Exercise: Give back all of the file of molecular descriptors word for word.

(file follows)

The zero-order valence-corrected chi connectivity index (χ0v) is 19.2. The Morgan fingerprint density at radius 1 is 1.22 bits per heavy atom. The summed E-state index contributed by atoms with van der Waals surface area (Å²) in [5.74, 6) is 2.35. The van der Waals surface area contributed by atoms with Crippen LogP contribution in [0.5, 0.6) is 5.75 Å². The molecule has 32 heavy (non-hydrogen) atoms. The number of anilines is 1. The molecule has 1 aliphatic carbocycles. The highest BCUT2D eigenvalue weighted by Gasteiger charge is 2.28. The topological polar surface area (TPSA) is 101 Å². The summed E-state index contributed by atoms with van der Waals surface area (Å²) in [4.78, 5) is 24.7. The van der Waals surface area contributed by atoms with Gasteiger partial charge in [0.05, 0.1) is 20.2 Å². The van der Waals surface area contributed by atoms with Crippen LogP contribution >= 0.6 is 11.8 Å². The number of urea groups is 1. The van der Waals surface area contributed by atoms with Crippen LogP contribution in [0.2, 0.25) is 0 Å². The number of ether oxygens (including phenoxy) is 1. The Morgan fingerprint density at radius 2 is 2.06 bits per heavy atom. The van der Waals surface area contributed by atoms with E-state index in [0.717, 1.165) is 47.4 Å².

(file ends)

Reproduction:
The zero-order valence-corrected chi connectivity index (χ0v) is 19.2. The Morgan fingerprint density at radius 1 is 1.22 bits per heavy atom. The summed E-state index contributed by atoms with van der Waals surface area (Å²) in [5.74, 6) is 2.35. The van der Waals surface area contributed by atoms with Crippen LogP contribution in [0.5, 0.6) is 5.75 Å². The molecule has 32 heavy (non-hydrogen) atoms. The number of anilines is 1. The molecule has 1 aliphatic carbocycles. The highest BCUT2D eigenvalue weighted by Gasteiger charge is 2.28. The topological polar surface area (TPSA) is 101 Å². The summed E-state index contributed by atoms with van der Waals surface area (Å²) in [4.78, 5) is 24.7. The van der Waals surface area contributed by atoms with Gasteiger partial charge in [0.05, 0.1) is 20.2 Å². The van der Waals surface area contributed by atoms with Crippen LogP contribution >= 0.6 is 11.8 Å². The number of urea groups is 1. The van der Waals surface area contributed by atoms with Crippen LogP contribution in [0.2, 0.25) is 0 Å². The number of ether oxygens (including phenoxy) is 1. The Morgan fingerprint density at radius 2 is 2.06 bits per heavy atom. The van der Waals surface area contributed by atoms with E-state index in [0.717, 1.165) is 47.4 Å².